Governor Ted Strickland directed the Ohio Department of Transportation (ODOT) May 22 to change how Congestion Mitigation and Air Quality Improvement Program (CMAQ) funding can be used, allowing local communities to retrofit older diesel engines with new, clean diesel technology.
Strickland’s order marks a change in policy by ODOT, which historically did not allow Metropolitan Planning Organizations (MPOs) to use CMAQ funds in this manner. Opening up CMAQ funding for these types of projects is part of the ongoing mission of ODOT Director James G. Beasley to review how the funding sources administered by the department can best be used.
“Allowing local communities to make this investment will put them ahead of the curve in decreasing air pollution and helping our cities get closer to federal air quality attainment,” Strickland said. “The Ohio Department of Transportation will work closely with the Ohio Environmental Protection Agency and our local communities to make the air we breathe better.”
MPOs will now be able to use CMAQ funds budgeted to them over the next two years, and any unprogrammed funds from past years, to immediately address diesel-retrofitting efforts. The MPOs can retrofit older diesel engines on public transit, truck and construction fleets with new, clean diesel technology.
“CMAQ funds have a very specific purpose: to mitigate congestion and improve air quality,” said Beasley. “By giving local communities these new tools, we are also giving these communities more options to consider as they work with us to fight traffic and air quality problems.”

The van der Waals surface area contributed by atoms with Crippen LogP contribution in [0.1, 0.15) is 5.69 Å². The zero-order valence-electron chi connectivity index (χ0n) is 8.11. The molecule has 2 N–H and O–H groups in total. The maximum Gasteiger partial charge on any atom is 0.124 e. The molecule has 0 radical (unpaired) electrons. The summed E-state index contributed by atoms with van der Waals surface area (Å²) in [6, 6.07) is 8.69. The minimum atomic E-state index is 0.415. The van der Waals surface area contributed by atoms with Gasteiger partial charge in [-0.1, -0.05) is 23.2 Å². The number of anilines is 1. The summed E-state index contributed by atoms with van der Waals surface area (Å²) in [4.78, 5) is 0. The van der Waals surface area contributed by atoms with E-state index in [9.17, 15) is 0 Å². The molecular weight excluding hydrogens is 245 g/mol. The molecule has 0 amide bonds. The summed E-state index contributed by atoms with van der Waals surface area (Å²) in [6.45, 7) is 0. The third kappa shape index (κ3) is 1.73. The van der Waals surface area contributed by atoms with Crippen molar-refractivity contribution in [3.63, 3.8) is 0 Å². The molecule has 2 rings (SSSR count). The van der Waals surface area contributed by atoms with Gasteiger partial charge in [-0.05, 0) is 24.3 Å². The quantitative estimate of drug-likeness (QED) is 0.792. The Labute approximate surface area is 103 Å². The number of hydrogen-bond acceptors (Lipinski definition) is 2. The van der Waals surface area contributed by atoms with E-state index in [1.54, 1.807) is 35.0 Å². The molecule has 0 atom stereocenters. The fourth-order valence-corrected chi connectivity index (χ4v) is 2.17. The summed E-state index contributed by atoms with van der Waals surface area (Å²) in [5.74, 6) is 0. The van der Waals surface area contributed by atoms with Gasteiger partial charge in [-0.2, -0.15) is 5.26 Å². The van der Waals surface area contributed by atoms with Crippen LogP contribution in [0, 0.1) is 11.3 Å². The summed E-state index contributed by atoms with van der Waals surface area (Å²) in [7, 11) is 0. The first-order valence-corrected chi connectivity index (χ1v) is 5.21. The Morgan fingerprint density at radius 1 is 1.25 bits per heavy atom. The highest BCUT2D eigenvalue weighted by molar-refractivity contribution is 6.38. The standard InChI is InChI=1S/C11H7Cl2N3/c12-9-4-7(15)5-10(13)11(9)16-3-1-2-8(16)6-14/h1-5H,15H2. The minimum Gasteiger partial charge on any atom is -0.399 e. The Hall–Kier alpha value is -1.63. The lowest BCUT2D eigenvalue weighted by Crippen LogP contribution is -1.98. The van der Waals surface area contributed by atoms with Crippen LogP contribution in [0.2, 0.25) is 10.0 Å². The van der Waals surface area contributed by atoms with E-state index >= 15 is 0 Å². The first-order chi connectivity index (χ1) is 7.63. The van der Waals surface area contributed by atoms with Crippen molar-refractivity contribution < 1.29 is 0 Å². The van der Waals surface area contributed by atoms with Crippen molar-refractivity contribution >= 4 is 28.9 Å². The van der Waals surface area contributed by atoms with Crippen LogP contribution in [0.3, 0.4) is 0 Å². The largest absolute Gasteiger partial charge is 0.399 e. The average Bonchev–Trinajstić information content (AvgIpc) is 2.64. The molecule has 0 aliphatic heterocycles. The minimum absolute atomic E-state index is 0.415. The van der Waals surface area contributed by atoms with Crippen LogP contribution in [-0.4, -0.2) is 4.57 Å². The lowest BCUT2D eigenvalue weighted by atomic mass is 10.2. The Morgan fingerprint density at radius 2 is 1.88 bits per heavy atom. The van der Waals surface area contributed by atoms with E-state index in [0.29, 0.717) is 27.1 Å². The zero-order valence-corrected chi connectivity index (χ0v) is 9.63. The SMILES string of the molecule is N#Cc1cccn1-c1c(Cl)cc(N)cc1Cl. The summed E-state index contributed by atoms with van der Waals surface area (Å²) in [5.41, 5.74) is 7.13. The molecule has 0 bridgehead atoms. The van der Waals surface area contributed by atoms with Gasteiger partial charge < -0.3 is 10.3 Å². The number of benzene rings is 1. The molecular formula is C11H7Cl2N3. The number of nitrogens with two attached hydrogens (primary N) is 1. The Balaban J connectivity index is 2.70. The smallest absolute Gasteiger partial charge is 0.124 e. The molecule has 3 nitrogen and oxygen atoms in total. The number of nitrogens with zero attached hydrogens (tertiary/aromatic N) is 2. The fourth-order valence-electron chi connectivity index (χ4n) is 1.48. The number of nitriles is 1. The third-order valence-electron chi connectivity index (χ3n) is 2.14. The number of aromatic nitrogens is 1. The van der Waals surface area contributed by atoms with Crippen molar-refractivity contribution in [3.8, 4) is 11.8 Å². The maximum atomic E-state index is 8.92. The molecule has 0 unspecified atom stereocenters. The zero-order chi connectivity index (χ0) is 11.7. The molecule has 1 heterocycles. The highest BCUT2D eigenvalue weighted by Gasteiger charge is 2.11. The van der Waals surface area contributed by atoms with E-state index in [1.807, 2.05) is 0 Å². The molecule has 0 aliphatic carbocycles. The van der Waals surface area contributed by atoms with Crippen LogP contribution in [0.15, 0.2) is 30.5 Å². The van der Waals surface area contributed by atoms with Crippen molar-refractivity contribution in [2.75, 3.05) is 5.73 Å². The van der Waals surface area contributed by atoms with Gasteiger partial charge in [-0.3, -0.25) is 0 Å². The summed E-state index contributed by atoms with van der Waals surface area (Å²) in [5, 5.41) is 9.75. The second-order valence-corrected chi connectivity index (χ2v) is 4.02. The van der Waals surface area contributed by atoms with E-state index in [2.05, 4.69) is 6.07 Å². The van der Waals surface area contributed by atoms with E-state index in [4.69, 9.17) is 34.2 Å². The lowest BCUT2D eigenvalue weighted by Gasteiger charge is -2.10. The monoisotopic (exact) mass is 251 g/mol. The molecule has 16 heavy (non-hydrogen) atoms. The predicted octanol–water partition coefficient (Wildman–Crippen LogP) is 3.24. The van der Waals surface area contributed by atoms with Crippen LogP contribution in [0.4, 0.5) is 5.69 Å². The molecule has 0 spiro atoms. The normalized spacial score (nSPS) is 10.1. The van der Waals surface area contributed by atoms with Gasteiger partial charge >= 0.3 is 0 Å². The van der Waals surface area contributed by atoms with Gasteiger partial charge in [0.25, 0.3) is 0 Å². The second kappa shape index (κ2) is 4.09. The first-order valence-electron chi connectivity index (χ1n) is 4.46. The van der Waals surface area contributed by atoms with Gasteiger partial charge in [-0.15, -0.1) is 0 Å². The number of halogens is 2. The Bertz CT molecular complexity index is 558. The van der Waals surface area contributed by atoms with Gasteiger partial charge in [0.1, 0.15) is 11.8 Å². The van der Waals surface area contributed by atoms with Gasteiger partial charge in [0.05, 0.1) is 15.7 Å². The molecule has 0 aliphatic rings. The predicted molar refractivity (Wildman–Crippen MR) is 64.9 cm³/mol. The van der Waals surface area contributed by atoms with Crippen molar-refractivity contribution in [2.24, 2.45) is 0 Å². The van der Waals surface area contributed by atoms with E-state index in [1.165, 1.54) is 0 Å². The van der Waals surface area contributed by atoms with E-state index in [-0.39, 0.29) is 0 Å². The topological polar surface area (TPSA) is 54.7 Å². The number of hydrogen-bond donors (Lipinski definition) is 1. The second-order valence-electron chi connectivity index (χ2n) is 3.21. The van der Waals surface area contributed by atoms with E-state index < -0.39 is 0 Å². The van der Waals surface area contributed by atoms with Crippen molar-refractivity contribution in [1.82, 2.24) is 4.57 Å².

The Ohio EPA will work in partnership with ODOT to ensure CMAQ funds are properly administered to projects that will help bring areas in Ohio, particularly in northeastern Ohio, in attainment with federal air quality standards.
“This initiative by ODOT adds much-needed support to our diesel retrofitting of school buses in communities that do not meet federal air quality standards for fine particulates,” said Chris Korleski, director of the Ohio Environmental Protection Agency.
Ohio EPA created the Clean Diesel School Bus Fund in 2006 to encourage school districts to install pollution controls on diesel school buses, and use cleaner fuel to reduce diesel emissions and improve air quality. Ohio EPA reports that its retrofits will eliminate more than 4 tons of air pollution, including carbon monoxide, hydrocarbons and fine particulate emissions.
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